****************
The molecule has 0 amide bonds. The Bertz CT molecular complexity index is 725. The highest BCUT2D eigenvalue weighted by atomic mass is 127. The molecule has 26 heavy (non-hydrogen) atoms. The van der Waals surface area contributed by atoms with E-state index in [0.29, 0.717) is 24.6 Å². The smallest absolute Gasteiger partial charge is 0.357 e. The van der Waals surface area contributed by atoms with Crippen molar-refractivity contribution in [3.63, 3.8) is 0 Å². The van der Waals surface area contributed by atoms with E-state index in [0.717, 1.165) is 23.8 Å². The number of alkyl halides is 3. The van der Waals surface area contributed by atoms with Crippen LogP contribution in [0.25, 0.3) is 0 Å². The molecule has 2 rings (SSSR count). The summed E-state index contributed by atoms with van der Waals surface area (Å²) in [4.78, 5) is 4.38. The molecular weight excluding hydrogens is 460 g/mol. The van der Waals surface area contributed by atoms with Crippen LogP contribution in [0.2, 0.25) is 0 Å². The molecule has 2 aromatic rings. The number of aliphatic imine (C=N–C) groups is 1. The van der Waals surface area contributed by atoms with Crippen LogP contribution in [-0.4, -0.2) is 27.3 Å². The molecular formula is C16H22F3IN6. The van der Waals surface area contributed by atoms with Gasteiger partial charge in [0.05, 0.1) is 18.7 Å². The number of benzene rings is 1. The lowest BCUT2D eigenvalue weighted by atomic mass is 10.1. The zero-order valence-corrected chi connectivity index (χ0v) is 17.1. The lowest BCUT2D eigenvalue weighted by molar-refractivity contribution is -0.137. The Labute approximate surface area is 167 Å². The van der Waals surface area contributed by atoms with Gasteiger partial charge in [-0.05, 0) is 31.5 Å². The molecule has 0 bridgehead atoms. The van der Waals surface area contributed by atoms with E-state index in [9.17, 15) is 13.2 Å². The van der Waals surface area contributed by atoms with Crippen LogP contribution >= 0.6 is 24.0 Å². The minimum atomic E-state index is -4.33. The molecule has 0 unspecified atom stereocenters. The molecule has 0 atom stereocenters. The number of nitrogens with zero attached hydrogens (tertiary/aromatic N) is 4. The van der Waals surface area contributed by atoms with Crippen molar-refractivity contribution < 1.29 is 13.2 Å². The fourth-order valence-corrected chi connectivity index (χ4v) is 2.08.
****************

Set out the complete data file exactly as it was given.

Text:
The molecule has 0 amide bonds. The Bertz CT molecular complexity index is 725. The highest BCUT2D eigenvalue weighted by atomic mass is 127. The molecule has 26 heavy (non-hydrogen) atoms. The van der Waals surface area contributed by atoms with E-state index in [0.29, 0.717) is 24.6 Å². The smallest absolute Gasteiger partial charge is 0.357 e. The van der Waals surface area contributed by atoms with Crippen molar-refractivity contribution in [3.63, 3.8) is 0 Å². The van der Waals surface area contributed by atoms with E-state index in [0.717, 1.165) is 23.8 Å². The number of alkyl halides is 3. The van der Waals surface area contributed by atoms with Crippen LogP contribution in [0.25, 0.3) is 0 Å². The molecule has 2 rings (SSSR count). The summed E-state index contributed by atoms with van der Waals surface area (Å²) in [4.78, 5) is 4.38. The molecular weight excluding hydrogens is 460 g/mol. The van der Waals surface area contributed by atoms with Crippen LogP contribution in [0.2, 0.25) is 0 Å². The molecule has 2 aromatic rings. The number of aliphatic imine (C=N–C) groups is 1. The van der Waals surface area contributed by atoms with Crippen LogP contribution in [-0.4, -0.2) is 27.3 Å². The molecular formula is C16H22F3IN6. The van der Waals surface area contributed by atoms with Gasteiger partial charge in [0.05, 0.1) is 18.7 Å². The number of benzene rings is 1. The lowest BCUT2D eigenvalue weighted by atomic mass is 10.1. The zero-order valence-corrected chi connectivity index (χ0v) is 17.1. The lowest BCUT2D eigenvalue weighted by molar-refractivity contribution is -0.137. The Labute approximate surface area is 167 Å². The van der Waals surface area contributed by atoms with Gasteiger partial charge in [-0.05, 0) is 31.5 Å². The molecule has 0 bridgehead atoms. The van der Waals surface area contributed by atoms with E-state index in [9.17, 15) is 13.2 Å². The van der Waals surface area contributed by atoms with Crippen LogP contribution >= 0.6 is 24.0 Å². The minimum atomic E-state index is -4.33. The molecule has 0 unspecified atom stereocenters. The molecule has 0 atom stereocenters. The number of nitrogens with zero attached hydrogens (tertiary/aromatic N) is 4. The van der Waals surface area contributed by atoms with Crippen molar-refractivity contribution < 1.29 is 13.2 Å². The fourth-order valence-corrected chi connectivity index (χ4v) is 2.08.